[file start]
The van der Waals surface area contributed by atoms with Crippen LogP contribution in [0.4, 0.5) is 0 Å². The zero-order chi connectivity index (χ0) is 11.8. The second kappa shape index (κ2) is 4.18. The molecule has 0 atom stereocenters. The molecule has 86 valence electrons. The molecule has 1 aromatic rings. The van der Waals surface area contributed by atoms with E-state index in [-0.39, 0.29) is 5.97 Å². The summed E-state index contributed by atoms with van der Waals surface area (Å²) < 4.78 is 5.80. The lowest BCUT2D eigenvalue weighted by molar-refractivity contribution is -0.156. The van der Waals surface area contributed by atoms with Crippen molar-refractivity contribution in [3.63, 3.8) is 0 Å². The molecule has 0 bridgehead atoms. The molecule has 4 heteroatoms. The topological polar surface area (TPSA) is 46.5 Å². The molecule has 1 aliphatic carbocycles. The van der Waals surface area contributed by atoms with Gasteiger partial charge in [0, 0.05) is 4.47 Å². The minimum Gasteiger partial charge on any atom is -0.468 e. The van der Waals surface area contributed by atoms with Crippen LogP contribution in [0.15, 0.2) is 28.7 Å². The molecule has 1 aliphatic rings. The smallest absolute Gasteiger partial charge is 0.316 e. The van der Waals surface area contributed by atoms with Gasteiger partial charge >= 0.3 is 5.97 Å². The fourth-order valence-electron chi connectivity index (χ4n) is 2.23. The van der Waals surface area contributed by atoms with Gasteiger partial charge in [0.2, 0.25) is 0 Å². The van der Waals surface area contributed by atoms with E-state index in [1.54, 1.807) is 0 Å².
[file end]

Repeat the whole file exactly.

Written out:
The van der Waals surface area contributed by atoms with Crippen LogP contribution in [0.4, 0.5) is 0 Å². The zero-order chi connectivity index (χ0) is 11.8. The second kappa shape index (κ2) is 4.18. The molecule has 0 atom stereocenters. The molecule has 86 valence electrons. The molecule has 1 aromatic rings. The van der Waals surface area contributed by atoms with E-state index in [-0.39, 0.29) is 5.97 Å². The summed E-state index contributed by atoms with van der Waals surface area (Å²) < 4.78 is 5.80. The lowest BCUT2D eigenvalue weighted by molar-refractivity contribution is -0.156. The van der Waals surface area contributed by atoms with Crippen molar-refractivity contribution in [3.63, 3.8) is 0 Å². The molecule has 0 bridgehead atoms. The molecule has 4 heteroatoms. The topological polar surface area (TPSA) is 46.5 Å². The molecule has 1 aliphatic carbocycles. The van der Waals surface area contributed by atoms with Gasteiger partial charge in [0, 0.05) is 4.47 Å². The minimum Gasteiger partial charge on any atom is -0.468 e. The van der Waals surface area contributed by atoms with Crippen LogP contribution in [0.15, 0.2) is 28.7 Å². The molecule has 1 aliphatic rings. The smallest absolute Gasteiger partial charge is 0.316 e. The van der Waals surface area contributed by atoms with Gasteiger partial charge >= 0.3 is 5.97 Å². The fourth-order valence-electron chi connectivity index (χ4n) is 2.23. The van der Waals surface area contributed by atoms with Gasteiger partial charge in [0.2, 0.25) is 0 Å². The van der Waals surface area contributed by atoms with E-state index in [1.54, 1.807) is 0 Å².